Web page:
How Should You Be Storing Hazardous Materials

Answering Top Questions About Storing Hazardous Materials

It’s common sense to wear proper personal protective equipment (PPE) when handling hazardous materials, but storing these materials can be just as dangerous if not done correctly.

Proper precautions must be taken to ensure the safe storage of hazardous materials. However, the exact guidelines for proper storage vary based on the type of material being stored and its associated risks.

What’s Considered a Hazardous Material?

Hazardous materials are perpetually changing, and there are many different materials and substances which carry a risk of hazard, so there is no definitive list of what is considered a “hazardous material.” However, any material with a Safety Data Sheet is considered hazardous and should be stored accordingly.

Since there is no solidified list, and each hazardous material carries its own unique risks, there is no one-size-fits-all guide for storing hazardous materials. To determine how you should store each individual hazardous material, you must think about each material’s qualities—both physical and chemical—and the potential risks associated with these qualities.

How to Store Various Hazardous Materials

A few of the main things to consider are a material’s risk of contamination, fire, explosion, spills, routes of exposures, toxicity, sudden release of pressure, chemical reactions, and potential human and environmental health hazards. To determine reactivity and compatibility information for each hazardous material, check the Safety Data Sheet for every hazardous substance being stored.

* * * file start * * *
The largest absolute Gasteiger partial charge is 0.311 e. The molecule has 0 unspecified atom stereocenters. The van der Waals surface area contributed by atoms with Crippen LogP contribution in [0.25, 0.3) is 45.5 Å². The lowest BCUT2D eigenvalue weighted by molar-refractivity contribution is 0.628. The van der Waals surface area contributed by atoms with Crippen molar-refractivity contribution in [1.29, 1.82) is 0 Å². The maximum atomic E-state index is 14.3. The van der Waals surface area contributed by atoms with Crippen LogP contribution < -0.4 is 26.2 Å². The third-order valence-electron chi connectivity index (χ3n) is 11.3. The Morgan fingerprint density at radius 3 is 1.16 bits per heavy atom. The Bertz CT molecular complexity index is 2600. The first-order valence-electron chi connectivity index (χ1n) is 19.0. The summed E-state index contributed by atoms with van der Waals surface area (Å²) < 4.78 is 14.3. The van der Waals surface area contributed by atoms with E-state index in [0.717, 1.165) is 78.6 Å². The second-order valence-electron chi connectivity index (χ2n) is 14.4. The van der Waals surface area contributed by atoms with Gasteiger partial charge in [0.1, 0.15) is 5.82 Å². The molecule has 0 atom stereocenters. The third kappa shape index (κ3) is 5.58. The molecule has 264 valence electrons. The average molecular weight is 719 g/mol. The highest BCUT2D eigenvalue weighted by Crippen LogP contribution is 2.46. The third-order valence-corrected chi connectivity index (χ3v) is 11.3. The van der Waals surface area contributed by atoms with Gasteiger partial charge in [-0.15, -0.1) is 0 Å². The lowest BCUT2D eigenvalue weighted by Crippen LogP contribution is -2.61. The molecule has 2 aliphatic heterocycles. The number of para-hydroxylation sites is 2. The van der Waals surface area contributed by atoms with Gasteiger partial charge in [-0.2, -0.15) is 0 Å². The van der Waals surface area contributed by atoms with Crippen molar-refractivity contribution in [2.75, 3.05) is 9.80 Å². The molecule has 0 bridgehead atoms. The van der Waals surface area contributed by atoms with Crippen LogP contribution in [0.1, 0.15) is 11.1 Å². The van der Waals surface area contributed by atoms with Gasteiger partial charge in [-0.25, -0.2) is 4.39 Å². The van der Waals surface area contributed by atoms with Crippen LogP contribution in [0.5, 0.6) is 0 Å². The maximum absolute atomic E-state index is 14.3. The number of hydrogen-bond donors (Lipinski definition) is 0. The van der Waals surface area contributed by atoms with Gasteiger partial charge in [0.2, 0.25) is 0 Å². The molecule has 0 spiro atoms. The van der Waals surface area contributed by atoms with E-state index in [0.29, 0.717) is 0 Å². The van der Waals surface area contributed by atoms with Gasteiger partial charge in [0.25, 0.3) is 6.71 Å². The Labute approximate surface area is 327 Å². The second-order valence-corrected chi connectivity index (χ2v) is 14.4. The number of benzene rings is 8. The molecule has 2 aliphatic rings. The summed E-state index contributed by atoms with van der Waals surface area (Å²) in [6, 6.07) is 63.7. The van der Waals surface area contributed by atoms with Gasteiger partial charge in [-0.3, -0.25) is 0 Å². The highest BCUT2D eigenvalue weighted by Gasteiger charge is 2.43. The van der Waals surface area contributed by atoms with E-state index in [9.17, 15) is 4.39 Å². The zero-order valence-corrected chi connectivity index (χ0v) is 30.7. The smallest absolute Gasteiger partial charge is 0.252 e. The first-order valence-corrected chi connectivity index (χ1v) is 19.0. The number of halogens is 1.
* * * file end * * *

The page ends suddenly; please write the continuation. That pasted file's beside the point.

Hazardous materials must be stored away from incompatible materials. Reactive chemicals should not be stored in close proximity, even if in separate containers, because of the potential for contact and reaction in the event of a spill. Keep in mind that flammable or combustible materials need to be stored away from any possible ignition source. Flammable materials should be stored in a well-ventilated area and in containers composed of fire-resistant and non-combustible materials, while hazardous chemicals should be stored at a convenient height to reduce the risk of spills. If they are stored on high shelves, the potential for spills is increased.

In addition to a substance’s physical and chemical properties, the volume of a hazardous material you are dealing with also impacts how you need to store it. Think about the amount of each material being stored. If the volume of material makes it too heavy, it could cause shelving to collapse, potentially resulting in a massive spill and reaction.

Beyond appropriately storing hazardous materials, you must also have a containment system in place. This keeps hazardous materials contained even in the event of a spill. Containment systems must also be made of compatible, nonreactive materials.

Finally, keep all hazardous material storage areas locked and only grant access to individuals who need to utilize the hazardous chemicals. Limiting the number of people who can access these materials reduces the risk of hazards.

Learn More About Hazardous Materials Storage and Disposal

Storing hazardous materials correctly is crucial for your business operations. For more information on how to properly and safely store hazardous materials, or for assistance with any of your environmental concerns, contact Vision Environmental today.